Lesson 2/Learning Event 1
After the first amount of fuel is ignited, the piston is being forced down on the power stroke. The sweeping
action of the swirling air keeps lifting some of the fuel up out of the combustion chamber pocket. As the fuel
is lifted up into the burning fuel in the center of the combustion chamber, it also starts to burn. The pressure
from the burning expanding gases pushes down on the piston. The original 5 percent of fuel that was first
ignited is now acting as a spark plug igniting the remainder of the fuel charge. The slow, steady sweeping of
fuel from the pocket in the piston head during the power stroke produces a long, effective power stroke. This
steady burning of fuel, especially when using gasoline, eliminates a detonation knock.
Just before the bottom of the power stroke the exhaust valve opens. The piston then passes BDC and starts up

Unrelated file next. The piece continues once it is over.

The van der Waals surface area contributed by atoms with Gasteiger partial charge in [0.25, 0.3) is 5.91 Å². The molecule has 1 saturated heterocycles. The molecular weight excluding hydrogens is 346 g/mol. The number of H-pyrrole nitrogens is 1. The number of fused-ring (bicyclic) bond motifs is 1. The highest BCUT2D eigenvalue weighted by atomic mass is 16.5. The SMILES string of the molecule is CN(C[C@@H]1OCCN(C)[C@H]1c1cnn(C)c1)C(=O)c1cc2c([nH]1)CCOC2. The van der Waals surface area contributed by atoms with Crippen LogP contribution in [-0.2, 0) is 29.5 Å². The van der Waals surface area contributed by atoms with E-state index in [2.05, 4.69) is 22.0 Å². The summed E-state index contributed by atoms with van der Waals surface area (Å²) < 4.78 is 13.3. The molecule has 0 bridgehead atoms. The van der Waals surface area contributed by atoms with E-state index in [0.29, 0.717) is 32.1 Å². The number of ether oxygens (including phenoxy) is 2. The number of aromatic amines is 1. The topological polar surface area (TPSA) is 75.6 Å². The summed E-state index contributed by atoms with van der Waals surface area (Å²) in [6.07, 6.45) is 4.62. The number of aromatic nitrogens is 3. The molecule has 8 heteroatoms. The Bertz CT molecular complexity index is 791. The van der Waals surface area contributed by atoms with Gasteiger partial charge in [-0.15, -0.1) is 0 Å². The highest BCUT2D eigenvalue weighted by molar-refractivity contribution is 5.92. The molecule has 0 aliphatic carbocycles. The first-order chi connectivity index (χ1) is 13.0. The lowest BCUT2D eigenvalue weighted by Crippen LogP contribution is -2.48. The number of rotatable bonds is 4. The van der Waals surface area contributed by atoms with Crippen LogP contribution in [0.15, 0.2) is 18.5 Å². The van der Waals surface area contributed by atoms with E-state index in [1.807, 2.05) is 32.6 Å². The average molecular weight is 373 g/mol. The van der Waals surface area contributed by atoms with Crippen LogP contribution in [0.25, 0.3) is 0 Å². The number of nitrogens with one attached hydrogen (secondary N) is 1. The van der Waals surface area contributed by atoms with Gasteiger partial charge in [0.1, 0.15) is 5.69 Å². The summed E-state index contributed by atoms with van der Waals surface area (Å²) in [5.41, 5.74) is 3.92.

on the exhaust stroke, pushing the exhaust gases out the open exhaust valve. Just before the piston reaches
TDC on the exhaust stroke, the intake valve opens and both valves are open. If the engine uses a
turbosupercharger, the turbosupercharger forces clean fresh air past the intake valve into the cylinder. The
clean air clears the cylinder of any remaining exhaust gases by pushing it out the open exhaust valve. This is
called scavenging the cylinder.
When the piston passes TDC and starts down on the intake stroke, the exhaust valve closes. This starts the
four-stroke-cycle over again. You can now see that the difference between the multifuel engine and most
straight diesel engines is the combustion process of controlled slow burning of the fuel. This allows the engine
to operate on many fuels with no adjustment needed.